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Guardian Protocol Snippet #3

David's and Jacob Holo's newest alternate, cross history novel.
Guardian Protocol Snippet #3
Post by runsforcelery   » Sat Dec 08, 2018 3:06 am

runsforcelery
First Space Lord

Posts: 2418
Joined: Sun Aug 09, 2009 10:39 am
Location: South Carolina

“So essentially I’m supposed to respond to anonymous accusations without benefit of even hearing exactly what those accusations are? And your position is that, on that basis, I should accept whatever recommendation you choose to make rather than turn this into a confrontation before the Dean, the Senate, or the Chancellor?” he asked after a moment.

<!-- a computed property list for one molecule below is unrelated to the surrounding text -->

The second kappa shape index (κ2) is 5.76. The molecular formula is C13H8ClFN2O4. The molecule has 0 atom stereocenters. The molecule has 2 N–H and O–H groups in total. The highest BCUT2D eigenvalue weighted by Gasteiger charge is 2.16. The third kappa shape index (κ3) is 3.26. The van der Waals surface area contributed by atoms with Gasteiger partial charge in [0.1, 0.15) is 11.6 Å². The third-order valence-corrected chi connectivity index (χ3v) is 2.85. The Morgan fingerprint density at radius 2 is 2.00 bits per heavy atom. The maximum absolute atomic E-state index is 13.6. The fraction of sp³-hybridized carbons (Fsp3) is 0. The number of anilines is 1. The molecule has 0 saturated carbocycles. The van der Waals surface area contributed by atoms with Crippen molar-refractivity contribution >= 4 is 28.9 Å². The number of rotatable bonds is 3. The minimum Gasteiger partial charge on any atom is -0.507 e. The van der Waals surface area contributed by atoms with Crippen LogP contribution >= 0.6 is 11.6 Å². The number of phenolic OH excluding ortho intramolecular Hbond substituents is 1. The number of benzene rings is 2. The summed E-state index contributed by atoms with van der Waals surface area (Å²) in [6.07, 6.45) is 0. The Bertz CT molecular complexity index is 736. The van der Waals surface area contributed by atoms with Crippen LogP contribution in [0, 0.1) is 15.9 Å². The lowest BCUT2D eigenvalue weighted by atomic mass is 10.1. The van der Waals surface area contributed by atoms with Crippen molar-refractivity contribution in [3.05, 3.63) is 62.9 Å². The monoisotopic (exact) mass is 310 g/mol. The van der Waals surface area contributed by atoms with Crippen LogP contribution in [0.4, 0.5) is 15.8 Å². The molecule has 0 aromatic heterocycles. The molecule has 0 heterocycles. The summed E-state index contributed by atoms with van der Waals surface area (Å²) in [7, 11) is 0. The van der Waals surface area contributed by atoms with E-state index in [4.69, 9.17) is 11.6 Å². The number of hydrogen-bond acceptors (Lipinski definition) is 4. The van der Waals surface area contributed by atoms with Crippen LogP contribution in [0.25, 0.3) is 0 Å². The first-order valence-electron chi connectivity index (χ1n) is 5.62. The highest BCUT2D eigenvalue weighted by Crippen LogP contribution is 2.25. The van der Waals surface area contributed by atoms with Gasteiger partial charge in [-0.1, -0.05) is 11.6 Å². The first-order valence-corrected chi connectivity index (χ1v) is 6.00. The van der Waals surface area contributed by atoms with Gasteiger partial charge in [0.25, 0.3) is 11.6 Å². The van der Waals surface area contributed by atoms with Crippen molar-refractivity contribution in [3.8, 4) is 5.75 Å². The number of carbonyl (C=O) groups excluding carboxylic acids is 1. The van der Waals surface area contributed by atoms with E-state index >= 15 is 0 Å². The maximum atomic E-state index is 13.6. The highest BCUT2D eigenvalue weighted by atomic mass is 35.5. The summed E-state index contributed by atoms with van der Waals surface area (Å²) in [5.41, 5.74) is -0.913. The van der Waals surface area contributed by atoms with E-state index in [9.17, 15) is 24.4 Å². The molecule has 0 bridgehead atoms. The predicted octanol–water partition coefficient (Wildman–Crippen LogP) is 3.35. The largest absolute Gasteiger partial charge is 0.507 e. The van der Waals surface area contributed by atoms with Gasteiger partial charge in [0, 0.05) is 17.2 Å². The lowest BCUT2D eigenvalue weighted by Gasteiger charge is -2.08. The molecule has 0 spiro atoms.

“Really, Doctor Schröder,” O’Hearn said in moderately offended tones, “that’s not a very constructive attitude. Having said that, though, I do feel the proposed . . . solution would be simplest — and fairest — all around. I think it’s clear you don’t feel you contributed to a hostile classroom environment for your students. As your department head I’m fully prepared to believe you sincerely feel that way and, indeed, that you had absolutely no intention of causing such distress to Ms. Kikuchi-Bennett or to any of her fellows. Obviously, however, whether or not that was your intent, it’s what happened, and that makes it almost worse, in a way. I’m sure the thought of causing such distress unintentionally must be as painful to you as it would be to me, and, as you know, our student body is one of the most diverse in American education. It’s going to grow only increasingly diverse in the future, and I would think that any professor who desires a long-term association with this institution — and, especially, one whose family has always been so deeply invested in it and in its core missions— would prefer to be equipped with the best tools available for encountering that diversity.”